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Costs agreement

Costs agreement

A properly made costs agreement is a contract for the payment of legal costs. It may also deal with other rights and responsibilities between a law practice and a client.

A costs agreement is not always required.  

A costs agreement must be in writing or evidenced in writing.  It also needs to clearly include an offer to enter into a costs agreement that can be accepted in writing.  

A costs agreement that is invalid under Division 5 of the Legal Profession Act 2007 may not be enforceable.  

Costs agreements can be used to meet costs disclosure obligations (when disclosure is required).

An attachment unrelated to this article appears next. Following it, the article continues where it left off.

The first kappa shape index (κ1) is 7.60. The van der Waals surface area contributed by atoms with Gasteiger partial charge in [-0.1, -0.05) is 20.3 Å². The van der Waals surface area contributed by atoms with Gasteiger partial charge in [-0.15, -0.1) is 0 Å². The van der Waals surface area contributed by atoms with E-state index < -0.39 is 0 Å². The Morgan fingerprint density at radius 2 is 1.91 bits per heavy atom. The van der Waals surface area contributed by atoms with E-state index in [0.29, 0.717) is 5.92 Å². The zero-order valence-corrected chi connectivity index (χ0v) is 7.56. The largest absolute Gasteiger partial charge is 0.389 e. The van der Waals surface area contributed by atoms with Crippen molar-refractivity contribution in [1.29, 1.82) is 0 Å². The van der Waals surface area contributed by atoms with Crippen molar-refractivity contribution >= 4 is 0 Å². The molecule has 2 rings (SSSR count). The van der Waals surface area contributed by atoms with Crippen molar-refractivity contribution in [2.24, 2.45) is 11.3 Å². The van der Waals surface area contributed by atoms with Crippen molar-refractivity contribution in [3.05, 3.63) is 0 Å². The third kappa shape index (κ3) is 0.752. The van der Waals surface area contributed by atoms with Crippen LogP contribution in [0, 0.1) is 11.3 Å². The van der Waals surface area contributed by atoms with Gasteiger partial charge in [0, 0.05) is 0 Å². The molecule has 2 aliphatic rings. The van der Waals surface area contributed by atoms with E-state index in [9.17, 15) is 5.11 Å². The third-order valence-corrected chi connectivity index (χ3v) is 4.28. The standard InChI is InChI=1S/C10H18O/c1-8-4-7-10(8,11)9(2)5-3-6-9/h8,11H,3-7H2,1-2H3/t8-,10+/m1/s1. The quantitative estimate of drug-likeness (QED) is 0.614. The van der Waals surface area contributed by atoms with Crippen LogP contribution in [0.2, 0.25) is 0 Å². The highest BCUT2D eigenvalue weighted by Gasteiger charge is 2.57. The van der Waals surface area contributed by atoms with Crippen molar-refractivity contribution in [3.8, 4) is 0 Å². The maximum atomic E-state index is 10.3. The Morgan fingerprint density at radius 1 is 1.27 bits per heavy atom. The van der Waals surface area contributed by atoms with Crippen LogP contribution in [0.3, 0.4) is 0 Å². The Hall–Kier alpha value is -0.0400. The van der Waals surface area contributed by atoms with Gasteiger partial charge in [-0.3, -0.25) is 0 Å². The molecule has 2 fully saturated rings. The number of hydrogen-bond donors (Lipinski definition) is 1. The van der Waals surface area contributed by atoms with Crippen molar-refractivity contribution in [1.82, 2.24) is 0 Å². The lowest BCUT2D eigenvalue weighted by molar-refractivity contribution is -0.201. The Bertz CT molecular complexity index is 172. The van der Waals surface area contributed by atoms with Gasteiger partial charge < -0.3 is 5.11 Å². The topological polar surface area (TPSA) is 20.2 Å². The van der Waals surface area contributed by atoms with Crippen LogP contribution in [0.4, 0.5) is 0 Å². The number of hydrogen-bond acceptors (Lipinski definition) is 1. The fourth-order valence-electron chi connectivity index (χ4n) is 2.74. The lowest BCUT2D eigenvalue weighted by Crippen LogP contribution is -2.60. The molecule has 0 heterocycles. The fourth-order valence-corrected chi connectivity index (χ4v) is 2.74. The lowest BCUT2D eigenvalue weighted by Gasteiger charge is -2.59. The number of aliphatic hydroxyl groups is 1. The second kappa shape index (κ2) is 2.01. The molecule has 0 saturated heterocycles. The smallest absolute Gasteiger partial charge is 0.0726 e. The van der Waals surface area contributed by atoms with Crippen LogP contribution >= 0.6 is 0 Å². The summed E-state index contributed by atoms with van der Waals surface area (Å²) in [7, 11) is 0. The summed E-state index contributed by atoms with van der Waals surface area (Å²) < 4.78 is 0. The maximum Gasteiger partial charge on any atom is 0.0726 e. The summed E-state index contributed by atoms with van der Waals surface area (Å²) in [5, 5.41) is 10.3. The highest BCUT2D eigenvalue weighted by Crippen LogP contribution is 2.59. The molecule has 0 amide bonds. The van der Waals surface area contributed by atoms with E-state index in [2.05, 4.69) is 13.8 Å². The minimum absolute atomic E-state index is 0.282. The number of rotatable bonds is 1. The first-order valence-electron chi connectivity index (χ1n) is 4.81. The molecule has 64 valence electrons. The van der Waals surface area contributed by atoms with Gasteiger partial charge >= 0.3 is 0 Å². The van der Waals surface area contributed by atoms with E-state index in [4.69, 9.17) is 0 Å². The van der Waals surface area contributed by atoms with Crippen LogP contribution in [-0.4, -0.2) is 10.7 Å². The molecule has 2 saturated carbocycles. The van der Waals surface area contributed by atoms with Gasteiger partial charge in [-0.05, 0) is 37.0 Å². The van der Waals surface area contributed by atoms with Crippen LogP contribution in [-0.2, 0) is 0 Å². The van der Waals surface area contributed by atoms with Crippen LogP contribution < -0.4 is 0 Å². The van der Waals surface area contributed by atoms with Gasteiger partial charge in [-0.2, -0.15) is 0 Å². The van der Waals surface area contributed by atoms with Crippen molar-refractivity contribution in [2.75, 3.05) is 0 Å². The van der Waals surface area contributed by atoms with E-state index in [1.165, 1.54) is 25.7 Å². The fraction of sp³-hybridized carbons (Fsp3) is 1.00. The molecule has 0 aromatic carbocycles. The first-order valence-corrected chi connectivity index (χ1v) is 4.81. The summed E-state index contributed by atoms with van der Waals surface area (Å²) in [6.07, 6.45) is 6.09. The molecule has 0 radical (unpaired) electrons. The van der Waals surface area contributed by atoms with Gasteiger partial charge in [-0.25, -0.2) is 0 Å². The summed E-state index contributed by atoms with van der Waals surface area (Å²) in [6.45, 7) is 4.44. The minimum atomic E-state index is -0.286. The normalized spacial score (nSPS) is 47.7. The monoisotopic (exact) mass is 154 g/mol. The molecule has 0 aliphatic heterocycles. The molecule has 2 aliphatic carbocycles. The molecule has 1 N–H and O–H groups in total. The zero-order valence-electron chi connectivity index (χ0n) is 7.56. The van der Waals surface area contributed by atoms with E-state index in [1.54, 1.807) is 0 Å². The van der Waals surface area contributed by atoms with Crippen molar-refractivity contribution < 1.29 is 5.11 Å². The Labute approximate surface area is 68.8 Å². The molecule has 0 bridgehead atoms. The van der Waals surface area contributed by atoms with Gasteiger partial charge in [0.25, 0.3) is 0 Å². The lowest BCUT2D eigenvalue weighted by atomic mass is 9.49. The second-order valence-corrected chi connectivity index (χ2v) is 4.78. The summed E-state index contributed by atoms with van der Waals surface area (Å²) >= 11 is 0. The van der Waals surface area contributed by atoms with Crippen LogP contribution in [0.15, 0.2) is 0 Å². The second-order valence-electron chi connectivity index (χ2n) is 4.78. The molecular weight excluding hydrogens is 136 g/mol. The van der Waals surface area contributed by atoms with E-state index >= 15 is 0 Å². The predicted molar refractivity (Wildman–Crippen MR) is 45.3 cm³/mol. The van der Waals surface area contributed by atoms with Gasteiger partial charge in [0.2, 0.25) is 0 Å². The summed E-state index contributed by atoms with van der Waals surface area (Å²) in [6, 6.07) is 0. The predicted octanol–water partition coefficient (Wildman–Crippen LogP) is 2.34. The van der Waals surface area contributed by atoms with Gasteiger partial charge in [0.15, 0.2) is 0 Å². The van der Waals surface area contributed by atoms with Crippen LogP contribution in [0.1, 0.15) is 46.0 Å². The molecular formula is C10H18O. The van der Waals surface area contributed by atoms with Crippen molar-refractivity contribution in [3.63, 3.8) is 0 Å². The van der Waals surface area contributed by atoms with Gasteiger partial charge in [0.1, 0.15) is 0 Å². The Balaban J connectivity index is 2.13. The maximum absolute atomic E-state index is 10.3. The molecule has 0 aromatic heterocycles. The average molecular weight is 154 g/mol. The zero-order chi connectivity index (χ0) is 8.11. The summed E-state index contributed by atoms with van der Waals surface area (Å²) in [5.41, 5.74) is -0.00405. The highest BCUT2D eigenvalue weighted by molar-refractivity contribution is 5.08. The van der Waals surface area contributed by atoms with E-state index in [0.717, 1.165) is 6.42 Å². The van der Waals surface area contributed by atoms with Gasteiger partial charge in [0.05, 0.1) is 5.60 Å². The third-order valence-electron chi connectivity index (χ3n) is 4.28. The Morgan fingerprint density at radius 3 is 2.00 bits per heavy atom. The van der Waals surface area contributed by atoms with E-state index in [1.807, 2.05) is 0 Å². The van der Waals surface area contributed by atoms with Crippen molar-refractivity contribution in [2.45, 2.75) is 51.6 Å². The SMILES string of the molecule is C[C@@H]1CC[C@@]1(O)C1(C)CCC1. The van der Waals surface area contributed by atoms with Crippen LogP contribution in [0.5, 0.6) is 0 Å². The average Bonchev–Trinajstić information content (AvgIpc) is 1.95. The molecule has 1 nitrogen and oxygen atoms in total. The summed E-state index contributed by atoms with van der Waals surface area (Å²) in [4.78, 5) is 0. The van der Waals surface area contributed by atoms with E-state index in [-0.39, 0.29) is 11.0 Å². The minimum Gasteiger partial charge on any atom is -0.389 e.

'No win, no fee' agreements

Lawyers may enter ‘no win, no fee’ arrangements where they only charge fees if you win the case. 

Before entering the agreement, you must agree with your lawyer on what constitutes a ‘successful outcome’. These details must be included in the ‘no win, no fee’ agreement.  

The agreement must also contain:  

  • a statement telling you that you can seek independent legal advice before you sign  
  • a cooling-off period of not less than 5 business days during which you may terminate the agreement in writing.  

It should also state whether the firm can recover any outlays, regardless of the outcome.  

The agreement must be in writing, in plain language and signed by you. 

Extra fees for ‘no win, no fee’ agreements

Regardless of the outcome in a ‘no win, no fee’ agreement, your lawyer is entitled to recover money spent pursuing your claim (disbursements). 

Examples of disbursements include court filing fees and barrister fees.

If your case is unsuccessful, you may be required to pay the other party’s legal costs, even if you have a ‘no win, no fee’ agreement. 

Depending on the type of matter, your lawyer may charge an ‘uplift fee’ of up to 25% of the legal costs. This fee is only paid if your case is successful.